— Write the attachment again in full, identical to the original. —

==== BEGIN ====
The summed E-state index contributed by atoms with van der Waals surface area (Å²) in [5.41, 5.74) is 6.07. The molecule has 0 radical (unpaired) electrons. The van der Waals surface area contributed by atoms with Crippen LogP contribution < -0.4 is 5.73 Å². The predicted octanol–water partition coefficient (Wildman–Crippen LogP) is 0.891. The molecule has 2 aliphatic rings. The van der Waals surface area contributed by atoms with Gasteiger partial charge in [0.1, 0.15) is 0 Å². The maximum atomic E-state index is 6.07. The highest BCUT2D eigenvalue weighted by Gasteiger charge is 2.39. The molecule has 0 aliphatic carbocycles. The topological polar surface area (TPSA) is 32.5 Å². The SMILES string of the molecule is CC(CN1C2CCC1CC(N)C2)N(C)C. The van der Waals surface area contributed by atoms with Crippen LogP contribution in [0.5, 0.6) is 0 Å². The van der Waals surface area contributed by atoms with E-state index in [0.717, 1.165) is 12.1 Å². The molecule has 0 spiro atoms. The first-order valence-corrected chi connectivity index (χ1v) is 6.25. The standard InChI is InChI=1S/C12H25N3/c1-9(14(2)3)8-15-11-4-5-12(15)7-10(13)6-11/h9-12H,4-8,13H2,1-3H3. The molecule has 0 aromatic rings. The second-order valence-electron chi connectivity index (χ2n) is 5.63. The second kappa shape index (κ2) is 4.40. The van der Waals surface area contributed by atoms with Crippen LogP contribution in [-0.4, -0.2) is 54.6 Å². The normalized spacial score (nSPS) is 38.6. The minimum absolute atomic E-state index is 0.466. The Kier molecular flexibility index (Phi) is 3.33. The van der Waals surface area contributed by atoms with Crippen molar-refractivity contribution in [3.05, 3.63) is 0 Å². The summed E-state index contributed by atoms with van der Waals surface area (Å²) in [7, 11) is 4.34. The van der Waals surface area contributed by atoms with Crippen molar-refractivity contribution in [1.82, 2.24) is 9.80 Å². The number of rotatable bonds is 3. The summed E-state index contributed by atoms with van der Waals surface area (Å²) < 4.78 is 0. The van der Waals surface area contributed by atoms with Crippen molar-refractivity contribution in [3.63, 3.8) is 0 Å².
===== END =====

The summed E-state index contributed by atoms with van der Waals surface area (Å²) in [5.41, 5.74) is 6.07. The molecule has 0 radical (unpaired) electrons. The van der Waals surface area contributed by atoms with Crippen LogP contribution < -0.4 is 5.73 Å². The predicted octanol–water partition coefficient (Wildman–Crippen LogP) is 0.891. The molecule has 2 aliphatic rings. The van der Waals surface area contributed by atoms with Gasteiger partial charge in [0.1, 0.15) is 0 Å². The maximum atomic E-state index is 6.07. The highest BCUT2D eigenvalue weighted by Gasteiger charge is 2.39. The molecule has 0 aliphatic carbocycles. The topological polar surface area (TPSA) is 32.5 Å². The SMILES string of the molecule is CC(CN1C2CCC1CC(N)C2)N(C)C. The van der Waals surface area contributed by atoms with Crippen LogP contribution in [0.5, 0.6) is 0 Å². The van der Waals surface area contributed by atoms with E-state index in [0.717, 1.165) is 12.1 Å². The molecule has 0 spiro atoms. The first-order valence-corrected chi connectivity index (χ1v) is 6.25. The standard InChI is InChI=1S/C12H25N3/c1-9(14(2)3)8-15-11-4-5-12(15)7-10(13)6-11/h9-12H,4-8,13H2,1-3H3. The molecule has 0 aromatic rings. The second-order valence-electron chi connectivity index (χ2n) is 5.63. The second kappa shape index (κ2) is 4.40. The van der Waals surface area contributed by atoms with Crippen LogP contribution in [-0.4, -0.2) is 54.6 Å². The normalized spacial score (nSPS) is 38.6. The minimum absolute atomic E-state index is 0.466. The Kier molecular flexibility index (Phi) is 3.33. The van der Waals surface area contributed by atoms with Crippen molar-refractivity contribution in [3.05, 3.63) is 0 Å². The summed E-state index contributed by atoms with van der Waals surface area (Å²) in [7, 11) is 4.34. The van der Waals surface area contributed by atoms with Crippen molar-refractivity contribution in [1.82, 2.24) is 9.80 Å². The number of rotatable bonds is 3. The summed E-state index contributed by atoms with van der Waals surface area (Å²) < 4.78 is 0. The van der Waals surface area contributed by atoms with Crippen molar-refractivity contribution in [3.63, 3.8) is 0 Å².